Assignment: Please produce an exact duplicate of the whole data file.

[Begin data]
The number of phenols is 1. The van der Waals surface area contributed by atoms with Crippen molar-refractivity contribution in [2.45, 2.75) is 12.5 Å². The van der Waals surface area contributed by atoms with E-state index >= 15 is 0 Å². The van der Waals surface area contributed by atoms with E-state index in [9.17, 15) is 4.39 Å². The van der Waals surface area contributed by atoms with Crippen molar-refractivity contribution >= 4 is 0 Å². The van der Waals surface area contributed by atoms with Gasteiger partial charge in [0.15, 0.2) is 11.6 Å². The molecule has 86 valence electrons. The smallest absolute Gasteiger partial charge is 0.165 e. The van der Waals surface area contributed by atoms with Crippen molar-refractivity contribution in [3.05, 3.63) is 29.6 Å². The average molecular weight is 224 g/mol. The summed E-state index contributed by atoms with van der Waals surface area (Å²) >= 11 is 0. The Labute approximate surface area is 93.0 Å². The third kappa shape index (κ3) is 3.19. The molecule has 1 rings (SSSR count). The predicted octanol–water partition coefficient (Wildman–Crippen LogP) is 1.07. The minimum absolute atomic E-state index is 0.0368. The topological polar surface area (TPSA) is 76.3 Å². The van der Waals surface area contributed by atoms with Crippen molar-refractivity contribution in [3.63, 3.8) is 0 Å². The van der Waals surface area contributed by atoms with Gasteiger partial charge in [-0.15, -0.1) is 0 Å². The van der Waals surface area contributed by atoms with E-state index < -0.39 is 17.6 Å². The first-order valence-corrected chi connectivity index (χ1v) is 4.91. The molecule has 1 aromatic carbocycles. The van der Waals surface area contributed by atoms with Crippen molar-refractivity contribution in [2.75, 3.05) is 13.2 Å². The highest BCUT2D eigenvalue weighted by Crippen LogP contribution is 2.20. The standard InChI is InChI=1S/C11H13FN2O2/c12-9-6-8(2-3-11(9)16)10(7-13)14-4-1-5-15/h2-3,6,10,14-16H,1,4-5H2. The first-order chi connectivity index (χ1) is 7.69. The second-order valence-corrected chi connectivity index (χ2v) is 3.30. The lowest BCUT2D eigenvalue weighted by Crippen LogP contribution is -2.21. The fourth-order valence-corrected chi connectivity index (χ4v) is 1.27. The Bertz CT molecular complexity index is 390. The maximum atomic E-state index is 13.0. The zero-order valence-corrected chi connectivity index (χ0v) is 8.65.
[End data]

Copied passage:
The number of phenols is 1. The van der Waals surface area contributed by atoms with Crippen molar-refractivity contribution in [2.45, 2.75) is 12.5 Å². The van der Waals surface area contributed by atoms with E-state index >= 15 is 0 Å². The van der Waals surface area contributed by atoms with E-state index in [9.17, 15) is 4.39 Å². The van der Waals surface area contributed by atoms with Crippen molar-refractivity contribution >= 4 is 0 Å². The van der Waals surface area contributed by atoms with Gasteiger partial charge in [0.15, 0.2) is 11.6 Å². The molecule has 86 valence electrons. The smallest absolute Gasteiger partial charge is 0.165 e. The van der Waals surface area contributed by atoms with Crippen molar-refractivity contribution in [3.05, 3.63) is 29.6 Å². The average molecular weight is 224 g/mol. The summed E-state index contributed by atoms with van der Waals surface area (Å²) >= 11 is 0. The Labute approximate surface area is 93.0 Å². The third kappa shape index (κ3) is 3.19. The molecule has 1 rings (SSSR count). The predicted octanol–water partition coefficient (Wildman–Crippen LogP) is 1.07. The minimum absolute atomic E-state index is 0.0368. The topological polar surface area (TPSA) is 76.3 Å². The van der Waals surface area contributed by atoms with Crippen molar-refractivity contribution in [3.63, 3.8) is 0 Å². The van der Waals surface area contributed by atoms with Gasteiger partial charge in [-0.15, -0.1) is 0 Å². The van der Waals surface area contributed by atoms with E-state index < -0.39 is 17.6 Å². The first-order valence-corrected chi connectivity index (χ1v) is 4.91. The molecule has 1 aromatic carbocycles. The van der Waals surface area contributed by atoms with Crippen molar-refractivity contribution in [2.75, 3.05) is 13.2 Å². The highest BCUT2D eigenvalue weighted by Crippen LogP contribution is 2.20. The standard InChI is InChI=1S/C11H13FN2O2/c12-9-6-8(2-3-11(9)16)10(7-13)14-4-1-5-15/h2-3,6,10,14-16H,1,4-5H2. The first-order chi connectivity index (χ1) is 7.69. The second-order valence-corrected chi connectivity index (χ2v) is 3.30. The lowest BCUT2D eigenvalue weighted by Crippen LogP contribution is -2.21. The fourth-order valence-corrected chi connectivity index (χ4v) is 1.27. The Bertz CT molecular complexity index is 390. The maximum atomic E-state index is 13.0. The zero-order valence-corrected chi connectivity index (χ0v) is 8.65.